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WNYC
WNYC
is the trademark, and a set of call letters shared by a pair of non-profit, noncommercial, public radio stations located in New York City and owned by New York Public Radio, a nonprofit organization that did business as WNYC
WNYC
RADIO until March 2013.[1] WNYC (AM)
WNYC (AM)
broadcasts on 820 kHz, and WNYC-FM
WNYC-FM
broadcasts on 93.9 MHz. Both stations are members of NPR
NPR
and carry local and national news/talk programs. Some hours the programming is simulcast, some hours different shows air on each station. WNYC
WNYC
reaches more than one million listeners each week and has the largest public radio audience in the United States. The WNYC
WNYC
stations are co-owned with Newark, New Jersey-licensed classical music outlet WQXR-FM
WQXR-FM
(105.9 MHz), and all three broadcast from studios and offices at 160 Varick Street
Varick Street
in the Tribeca neighborhood of Manhattan. WNYC's AM transmitter is located in Kearny, New Jersey;[2] WNYC-FM's transmitter is located on the Empire State Building in New York City.[3]

Contents

1 History

1.1 Early years 1.2 Great Depression and World War II 1.3 Independence from the City 1.4 Move to new studios 1.5 Acquisition of WQXR 1.6 New Jersey expansion 1.7 Past personalities

2 Programming 3 Financing 4 Listenership and new media 5 See also 6 References 7 External links

History[edit] Early years[edit]

Mayor Fiorello H. La Guardia
Fiorello H. La Guardia
on his Talk
Talk
to the People program on WNYC

WNYC
WNYC
is one of the oldest radio stations in New York. Funds for the establishment of the station were approved on June 2, 1922 by the New York City Board of Estimate and Apportionment. WNYC
WNYC
made its first official broadcast two years later on July 8, 1924, at 570 AM with a second-hand transmitter shipped from Brazil. With the commencement of WNYC's operations, the City of New York became one of the first American municipalities to be directly involved in broadcasting. Studios and transmitter were at The Municipal Building, 1 Centre Street. In 1928 WNYC
WNYC
was forced into a time-sharing arrangement on 570 AM with WMCA, another pioneering New York radio outlet. This situation lasted until 1931, when the Federal Radio Commission (a forerunner to today's FCC) moved WNYC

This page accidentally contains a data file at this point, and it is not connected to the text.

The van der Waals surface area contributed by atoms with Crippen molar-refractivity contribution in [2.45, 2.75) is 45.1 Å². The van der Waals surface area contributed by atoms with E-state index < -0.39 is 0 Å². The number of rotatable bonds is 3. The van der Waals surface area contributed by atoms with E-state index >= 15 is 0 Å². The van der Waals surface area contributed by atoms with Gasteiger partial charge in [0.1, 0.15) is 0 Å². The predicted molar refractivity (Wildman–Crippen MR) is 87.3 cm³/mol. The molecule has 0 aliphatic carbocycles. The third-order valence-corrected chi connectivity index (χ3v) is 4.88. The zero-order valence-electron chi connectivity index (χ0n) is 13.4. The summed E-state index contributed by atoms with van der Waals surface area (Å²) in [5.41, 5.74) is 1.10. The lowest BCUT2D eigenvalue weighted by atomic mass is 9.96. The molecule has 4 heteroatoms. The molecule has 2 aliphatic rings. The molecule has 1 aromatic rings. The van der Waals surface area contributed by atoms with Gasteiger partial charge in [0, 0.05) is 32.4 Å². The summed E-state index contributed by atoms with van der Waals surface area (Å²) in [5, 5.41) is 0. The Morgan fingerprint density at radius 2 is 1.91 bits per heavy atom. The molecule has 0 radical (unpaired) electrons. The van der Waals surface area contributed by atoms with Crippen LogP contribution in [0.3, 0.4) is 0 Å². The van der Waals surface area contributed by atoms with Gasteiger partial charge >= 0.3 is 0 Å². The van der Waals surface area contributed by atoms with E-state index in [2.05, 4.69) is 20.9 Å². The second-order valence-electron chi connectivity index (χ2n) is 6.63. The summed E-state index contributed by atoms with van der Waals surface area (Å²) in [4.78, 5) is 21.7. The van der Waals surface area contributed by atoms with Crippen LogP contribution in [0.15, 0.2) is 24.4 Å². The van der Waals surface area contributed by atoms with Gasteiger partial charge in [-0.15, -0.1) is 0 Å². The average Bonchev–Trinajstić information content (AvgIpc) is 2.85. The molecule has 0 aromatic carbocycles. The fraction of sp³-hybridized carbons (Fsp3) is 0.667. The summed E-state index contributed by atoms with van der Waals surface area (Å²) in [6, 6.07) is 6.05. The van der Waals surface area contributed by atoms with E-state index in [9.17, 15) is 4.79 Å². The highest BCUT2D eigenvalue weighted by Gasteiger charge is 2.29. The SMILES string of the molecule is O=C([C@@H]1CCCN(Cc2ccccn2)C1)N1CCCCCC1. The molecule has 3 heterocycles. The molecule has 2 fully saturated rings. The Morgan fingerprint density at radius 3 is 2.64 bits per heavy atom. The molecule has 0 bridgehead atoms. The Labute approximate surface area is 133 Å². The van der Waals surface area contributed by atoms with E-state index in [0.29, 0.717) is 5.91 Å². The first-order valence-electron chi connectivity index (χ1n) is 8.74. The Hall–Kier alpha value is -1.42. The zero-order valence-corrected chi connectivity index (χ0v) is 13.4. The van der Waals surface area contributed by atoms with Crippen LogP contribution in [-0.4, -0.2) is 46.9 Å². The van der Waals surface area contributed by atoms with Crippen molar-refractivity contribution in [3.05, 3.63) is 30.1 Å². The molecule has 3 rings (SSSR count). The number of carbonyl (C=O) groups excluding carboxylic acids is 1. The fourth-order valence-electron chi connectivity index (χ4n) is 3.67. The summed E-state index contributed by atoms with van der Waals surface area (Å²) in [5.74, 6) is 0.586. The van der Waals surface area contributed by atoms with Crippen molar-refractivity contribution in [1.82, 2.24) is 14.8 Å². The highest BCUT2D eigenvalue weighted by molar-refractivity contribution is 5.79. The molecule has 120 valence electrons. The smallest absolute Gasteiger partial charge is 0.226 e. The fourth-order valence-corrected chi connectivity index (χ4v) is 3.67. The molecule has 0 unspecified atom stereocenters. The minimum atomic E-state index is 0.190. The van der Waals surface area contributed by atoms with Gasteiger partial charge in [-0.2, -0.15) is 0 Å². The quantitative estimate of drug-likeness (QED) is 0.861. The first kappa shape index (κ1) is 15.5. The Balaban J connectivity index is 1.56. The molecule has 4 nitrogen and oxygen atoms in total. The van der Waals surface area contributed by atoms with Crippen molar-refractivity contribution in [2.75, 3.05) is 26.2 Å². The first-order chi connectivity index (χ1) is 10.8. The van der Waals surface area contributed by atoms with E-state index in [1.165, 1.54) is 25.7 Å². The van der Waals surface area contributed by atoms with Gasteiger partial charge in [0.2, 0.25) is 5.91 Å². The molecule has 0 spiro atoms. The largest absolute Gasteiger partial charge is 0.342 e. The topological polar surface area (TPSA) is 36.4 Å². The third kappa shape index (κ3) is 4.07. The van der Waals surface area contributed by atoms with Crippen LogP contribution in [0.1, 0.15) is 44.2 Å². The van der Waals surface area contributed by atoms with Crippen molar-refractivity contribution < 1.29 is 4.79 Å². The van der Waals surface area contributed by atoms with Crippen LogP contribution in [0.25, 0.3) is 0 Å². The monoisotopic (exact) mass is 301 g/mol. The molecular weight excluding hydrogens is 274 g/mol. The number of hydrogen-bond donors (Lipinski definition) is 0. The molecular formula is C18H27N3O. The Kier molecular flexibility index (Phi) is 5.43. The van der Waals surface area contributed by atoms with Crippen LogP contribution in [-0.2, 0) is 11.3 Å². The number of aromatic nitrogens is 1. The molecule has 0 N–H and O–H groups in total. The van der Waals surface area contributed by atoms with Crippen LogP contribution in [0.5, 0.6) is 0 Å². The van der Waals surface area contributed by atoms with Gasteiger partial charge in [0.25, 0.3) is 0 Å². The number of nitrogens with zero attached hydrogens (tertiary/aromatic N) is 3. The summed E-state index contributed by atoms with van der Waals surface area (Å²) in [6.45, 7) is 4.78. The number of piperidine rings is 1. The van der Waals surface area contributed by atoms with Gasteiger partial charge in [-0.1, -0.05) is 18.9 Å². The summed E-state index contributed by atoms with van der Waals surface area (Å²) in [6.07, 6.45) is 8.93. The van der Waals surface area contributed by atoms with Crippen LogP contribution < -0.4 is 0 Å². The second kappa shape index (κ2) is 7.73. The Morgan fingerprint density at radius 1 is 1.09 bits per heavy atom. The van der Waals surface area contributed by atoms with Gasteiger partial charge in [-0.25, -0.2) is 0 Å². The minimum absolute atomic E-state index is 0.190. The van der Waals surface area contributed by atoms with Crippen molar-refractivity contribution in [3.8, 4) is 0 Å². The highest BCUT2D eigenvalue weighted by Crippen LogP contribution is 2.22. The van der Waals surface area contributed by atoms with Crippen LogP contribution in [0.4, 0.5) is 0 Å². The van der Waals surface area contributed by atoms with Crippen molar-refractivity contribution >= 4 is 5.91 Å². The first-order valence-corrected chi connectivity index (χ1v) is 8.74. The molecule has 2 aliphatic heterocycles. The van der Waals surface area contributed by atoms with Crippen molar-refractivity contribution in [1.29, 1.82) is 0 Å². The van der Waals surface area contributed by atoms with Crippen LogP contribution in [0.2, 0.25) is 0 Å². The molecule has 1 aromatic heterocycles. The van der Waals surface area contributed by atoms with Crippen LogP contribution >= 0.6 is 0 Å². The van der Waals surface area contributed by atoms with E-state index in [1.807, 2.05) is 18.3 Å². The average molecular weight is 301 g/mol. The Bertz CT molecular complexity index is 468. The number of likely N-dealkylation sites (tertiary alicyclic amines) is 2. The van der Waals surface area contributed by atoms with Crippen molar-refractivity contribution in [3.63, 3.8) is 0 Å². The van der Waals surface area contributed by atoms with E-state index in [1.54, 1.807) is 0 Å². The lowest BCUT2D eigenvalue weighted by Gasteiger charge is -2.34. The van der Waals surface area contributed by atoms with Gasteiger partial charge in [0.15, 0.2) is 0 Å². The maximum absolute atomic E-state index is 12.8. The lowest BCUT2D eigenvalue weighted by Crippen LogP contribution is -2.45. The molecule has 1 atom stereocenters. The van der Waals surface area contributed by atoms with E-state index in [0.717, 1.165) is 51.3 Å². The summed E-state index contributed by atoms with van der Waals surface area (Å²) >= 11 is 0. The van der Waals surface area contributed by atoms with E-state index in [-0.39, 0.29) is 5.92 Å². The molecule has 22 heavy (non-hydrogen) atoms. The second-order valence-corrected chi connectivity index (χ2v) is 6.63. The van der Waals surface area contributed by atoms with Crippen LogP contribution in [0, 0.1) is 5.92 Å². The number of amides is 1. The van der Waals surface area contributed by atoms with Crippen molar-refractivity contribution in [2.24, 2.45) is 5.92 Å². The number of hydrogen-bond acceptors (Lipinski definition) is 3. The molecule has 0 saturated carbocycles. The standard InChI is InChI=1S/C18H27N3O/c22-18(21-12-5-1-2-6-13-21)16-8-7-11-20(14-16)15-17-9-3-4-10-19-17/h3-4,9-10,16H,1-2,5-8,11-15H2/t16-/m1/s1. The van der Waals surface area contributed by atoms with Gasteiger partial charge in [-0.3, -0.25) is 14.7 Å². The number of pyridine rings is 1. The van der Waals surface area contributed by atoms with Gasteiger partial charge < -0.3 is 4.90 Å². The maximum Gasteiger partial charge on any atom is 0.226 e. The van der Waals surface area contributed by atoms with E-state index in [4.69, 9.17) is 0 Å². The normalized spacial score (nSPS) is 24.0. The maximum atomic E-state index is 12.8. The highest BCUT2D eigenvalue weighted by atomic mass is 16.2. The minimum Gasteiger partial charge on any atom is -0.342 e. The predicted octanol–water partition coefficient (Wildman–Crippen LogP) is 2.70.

WNYC
to 810 AM. The frequency move did not help WNYC
WNYC
from an operational standpoint as it now had to share its frequency with the more-powerful WCCO in Minneapolis, limiting WNYC
WNYC
to daytime-only operations, broadcasting from sunrise to sunset. (AM radio waves travel farther at night and WNYC
WNYC
had to protect WCCO from interference.) WNYC
WNYC
is also known for having an extensive online archive of broadcasts and recordings.[4] Great Depression and World War II[edit] WNYC's transmitter was moved in 1937 from the top of the Municipal Building to City-owned land at 10 Kent Street in Greenpoint, Brooklyn, as part of a Works Progress Administration
Works Progress Administration
project. The site was later designated as WNYC
WNYC
Transmitter Park. In 1938 the Municipal Broadcasting System was established by the City of New York to run the station. For its first 14 years, WNYC
WNYC
had been run by the New York City Commissioner for Bridges, Plant and Structures. Now, under an agency devoted singularly to its function and with the leadership of new director Morris S. Novik, appointed by Mayor LaGuardia, WNYC became a model public broadcaster. Among its many landmark programs was the annual American Music Festival. In 1941 the North American Regional Broadcasting Agreement
North American Regional Broadcasting Agreement
shifted WNYC's dial position a second time, to 830 kHz. WCCO was moved to 830 as well, and was given clear-channel authority. WNYC
WNYC
would remain a 1,000-watt outlet for the next 48 years. Later that year, on December 7, WNYC
WNYC
was the first radio station in the United States to announce the Japanese attack on Pearl Harbor. During World War II, the FCC allowed WNYC
WNYC
to stay on the air a few extra hours in the evening due to the public service it was providing. WNYC
WNYC
began regularly scheduled broadcasts on the FM band on March 13, 1943 at 43.9 MHz. Known originally as W39NY, the FM outlet adopted its present WNYC-FM' identity and its present frequency of 93.9 MHz within a few years. In 1961 the pair were joined by a television operation, as WUHF (channel 31) took to the air in an experimental format. The following year the station was renamed WNYC-TV. The Municipal Broadcasting System (which was renamed the WNYC Communications Group in 1989) helped to form National Public Radio
National Public Radio
in 1971, and the WNYC
WNYC
stations were among the 90 stations that carried the inaugural broadcast of All Things Considered
All Things Considered
later that year. In 1979, several Tri-State residents formed the WNYC
WNYC